Published three times annually. ISSN: 1465-6213.
Oxford Poetry began with the undergraduates of 1910-13, as an annual volume published by Blackwell's. Then as now it was edited by student writers, among them Dorothy L. Sayers, Aldous Huxley, Robert Graves, Vera Brittain, Kingsley Amis, Anthony Thwaite and John Fuller. It was revived as a more outward-looking journal by Mick Imlah, Nicholas Jenkins, Bernard O'Donoghue and others in 1983: for more history, see the consolidated index on these web pages to every contributor and issue of the twentieth century. Awarding the 1995 Richard Ellmann Prize, Seamus Heaney wrote of that year's issues:
Each issue has a theme and contains poetry and prose in roughly equal measure. The new issue for Spring 2000, Volume XI number 1, is our ninetieth birthday edition and, at 88 pages, the largest ever published: it includes previously unpublished writing by W. H. Auden, Stephen Spender and Louis MacNeice.
Volume XI number 1 was published on 26 April 2000 and is on sale now
Volume X number 1 looks at modern French poetry and interviews Simon Armitage; number 2 features American formalism, a translation seminar by Michael Hoffman and an interview with Jo Shapcott, and number 3 is a town and country issue, interviewing Bernard O'Donoghue , including in full John Fuller's first large-scale poem since 1995, Round and Round, and featuring Italian poets of the city.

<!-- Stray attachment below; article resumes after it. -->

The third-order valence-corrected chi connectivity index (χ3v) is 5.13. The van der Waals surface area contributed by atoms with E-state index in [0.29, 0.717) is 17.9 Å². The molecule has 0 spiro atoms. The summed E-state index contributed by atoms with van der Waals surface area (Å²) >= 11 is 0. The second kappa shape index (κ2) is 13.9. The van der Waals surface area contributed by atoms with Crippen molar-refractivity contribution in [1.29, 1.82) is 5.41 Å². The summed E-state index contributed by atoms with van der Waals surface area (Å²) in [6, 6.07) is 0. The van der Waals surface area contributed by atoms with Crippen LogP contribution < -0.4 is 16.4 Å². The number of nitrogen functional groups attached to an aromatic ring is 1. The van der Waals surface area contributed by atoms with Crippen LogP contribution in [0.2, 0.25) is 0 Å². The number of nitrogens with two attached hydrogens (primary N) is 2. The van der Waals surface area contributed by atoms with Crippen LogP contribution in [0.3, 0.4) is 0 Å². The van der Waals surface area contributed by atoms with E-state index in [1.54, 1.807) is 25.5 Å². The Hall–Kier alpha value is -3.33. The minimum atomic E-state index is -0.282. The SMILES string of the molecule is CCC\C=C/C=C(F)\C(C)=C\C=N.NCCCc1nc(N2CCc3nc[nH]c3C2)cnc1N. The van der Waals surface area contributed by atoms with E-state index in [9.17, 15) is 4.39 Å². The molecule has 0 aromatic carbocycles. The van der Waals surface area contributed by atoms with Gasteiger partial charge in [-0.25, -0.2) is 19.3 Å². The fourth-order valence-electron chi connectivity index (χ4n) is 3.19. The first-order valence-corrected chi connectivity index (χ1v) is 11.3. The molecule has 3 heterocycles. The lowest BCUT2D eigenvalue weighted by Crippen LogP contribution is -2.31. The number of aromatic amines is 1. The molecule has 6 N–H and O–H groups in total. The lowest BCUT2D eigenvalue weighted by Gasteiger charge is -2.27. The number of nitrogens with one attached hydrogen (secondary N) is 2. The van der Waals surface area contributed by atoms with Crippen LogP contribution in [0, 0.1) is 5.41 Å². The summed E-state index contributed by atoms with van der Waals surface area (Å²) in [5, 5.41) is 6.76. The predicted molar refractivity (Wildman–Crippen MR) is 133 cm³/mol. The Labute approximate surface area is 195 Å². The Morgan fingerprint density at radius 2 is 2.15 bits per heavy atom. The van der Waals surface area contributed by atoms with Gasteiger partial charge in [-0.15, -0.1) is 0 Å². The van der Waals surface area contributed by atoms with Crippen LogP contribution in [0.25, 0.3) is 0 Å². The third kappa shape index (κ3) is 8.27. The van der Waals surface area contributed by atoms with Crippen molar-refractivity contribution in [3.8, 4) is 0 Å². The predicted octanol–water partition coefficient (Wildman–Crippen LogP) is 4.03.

Oxford Poetry has published poetry by writers as diverse as Amy Clampitt, Wendy Cope, Robert Crawford, Carol Ann Duffy, Terry Eagleton, Gavin Ewart, Elizabeth Garrett, Seamus Heaney, Elizabeth Jennings, Glyn Maxwell, Richard Murphy, Craig Raine, Mary Jo Slater, Ann Stevenson, J. R. R. Tolkien, Susan Wicks and Hugo Williams. See the growing series of electronic texts from Oxford Poetry housed on this web site for further examples.
True to the spirit of what began as a review of undergraduate talent, Oxford Poetry retains a connection with the University and its poets, but submissions of previously unpublished work are welcomed from any source. (Please include brief biographical details and a SAE.) We hope to find room for a few longer works in each issue (recent poems have varied in length from five words to 851 lines) but will, of course, choose each poem on its own merits. In order to judge work on an equal basis, we do not accept submissions by email.
Recent issues: X.1 / X.2 / X.3 / XI.1 / Consolidated Index / Subscriptions / Back issues